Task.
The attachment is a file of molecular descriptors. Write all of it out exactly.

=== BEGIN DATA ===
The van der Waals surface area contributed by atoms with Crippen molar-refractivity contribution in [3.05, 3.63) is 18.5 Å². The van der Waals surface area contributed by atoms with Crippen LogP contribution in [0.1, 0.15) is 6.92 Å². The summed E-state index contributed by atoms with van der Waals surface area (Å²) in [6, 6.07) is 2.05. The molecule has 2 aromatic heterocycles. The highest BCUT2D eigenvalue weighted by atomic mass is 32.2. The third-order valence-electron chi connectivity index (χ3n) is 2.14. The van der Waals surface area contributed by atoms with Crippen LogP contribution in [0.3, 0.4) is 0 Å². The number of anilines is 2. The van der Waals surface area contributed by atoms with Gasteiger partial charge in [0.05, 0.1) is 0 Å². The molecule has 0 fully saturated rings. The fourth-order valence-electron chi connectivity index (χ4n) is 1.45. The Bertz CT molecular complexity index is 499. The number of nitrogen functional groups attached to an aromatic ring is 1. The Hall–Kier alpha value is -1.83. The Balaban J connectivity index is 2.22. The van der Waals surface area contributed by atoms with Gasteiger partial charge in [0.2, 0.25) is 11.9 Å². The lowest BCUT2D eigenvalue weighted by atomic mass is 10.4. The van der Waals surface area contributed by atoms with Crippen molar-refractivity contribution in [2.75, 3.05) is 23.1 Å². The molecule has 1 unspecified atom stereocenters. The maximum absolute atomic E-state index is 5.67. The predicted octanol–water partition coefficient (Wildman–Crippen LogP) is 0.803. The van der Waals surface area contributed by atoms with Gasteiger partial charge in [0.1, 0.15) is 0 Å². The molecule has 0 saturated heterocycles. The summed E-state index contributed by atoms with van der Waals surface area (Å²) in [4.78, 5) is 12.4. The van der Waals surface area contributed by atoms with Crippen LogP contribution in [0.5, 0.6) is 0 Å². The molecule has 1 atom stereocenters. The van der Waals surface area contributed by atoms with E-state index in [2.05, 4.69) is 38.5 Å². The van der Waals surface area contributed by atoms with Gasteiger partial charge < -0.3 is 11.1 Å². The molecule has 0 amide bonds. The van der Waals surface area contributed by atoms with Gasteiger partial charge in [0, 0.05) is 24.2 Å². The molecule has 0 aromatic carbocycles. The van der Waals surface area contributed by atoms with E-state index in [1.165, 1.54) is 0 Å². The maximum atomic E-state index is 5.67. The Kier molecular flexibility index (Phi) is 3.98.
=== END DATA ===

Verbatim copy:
The van der Waals surface area contributed by atoms with Crippen molar-refractivity contribution in [3.05, 3.63) is 18.5 Å². The van der Waals surface area contributed by atoms with Crippen LogP contribution in [0.1, 0.15) is 6.92 Å². The summed E-state index contributed by atoms with van der Waals surface area (Å²) in [6, 6.07) is 2.05. The molecule has 2 aromatic heterocycles. The highest BCUT2D eigenvalue weighted by atomic mass is 32.2. The third-order valence-electron chi connectivity index (χ3n) is 2.14. The van der Waals surface area contributed by atoms with Crippen LogP contribution in [0.3, 0.4) is 0 Å². The number of anilines is 2. The van der Waals surface area contributed by atoms with Gasteiger partial charge in [0.05, 0.1) is 0 Å². The molecule has 0 fully saturated rings. The fourth-order valence-electron chi connectivity index (χ4n) is 1.45. The Bertz CT molecular complexity index is 499. The number of nitrogen functional groups attached to an aromatic ring is 1. The Hall–Kier alpha value is -1.83. The Balaban J connectivity index is 2.22. The van der Waals surface area contributed by atoms with Gasteiger partial charge in [0.2, 0.25) is 11.9 Å². The lowest BCUT2D eigenvalue weighted by atomic mass is 10.4. The van der Waals surface area contributed by atoms with Crippen molar-refractivity contribution in [2.75, 3.05) is 23.1 Å². The molecule has 1 unspecified atom stereocenters. The maximum absolute atomic E-state index is 5.67. The predicted octanol–water partition coefficient (Wildman–Crippen LogP) is 0.803. The van der Waals surface area contributed by atoms with Gasteiger partial charge in [0.1, 0.15) is 0 Å². The molecule has 0 saturated heterocycles. The summed E-state index contributed by atoms with van der Waals surface area (Å²) in [4.78, 5) is 12.4. The van der Waals surface area contributed by atoms with Crippen LogP contribution in [0.5, 0.6) is 0 Å². The molecule has 1 atom stereocenters. The van der Waals surface area contributed by atoms with E-state index in [2.05, 4.69) is 38.5 Å². The van der Waals surface area contributed by atoms with Gasteiger partial charge < -0.3 is 11.1 Å². The molecule has 0 amide bonds. The van der Waals surface area contributed by atoms with Gasteiger partial charge in [0, 0.05) is 24.2 Å². The molecule has 0 aromatic carbocycles. The van der Waals surface area contributed by atoms with E-state index in [1.165, 1.54) is 0 Å². The maximum atomic E-state index is 5.67. The Kier molecular flexibility index (Phi) is 3.98.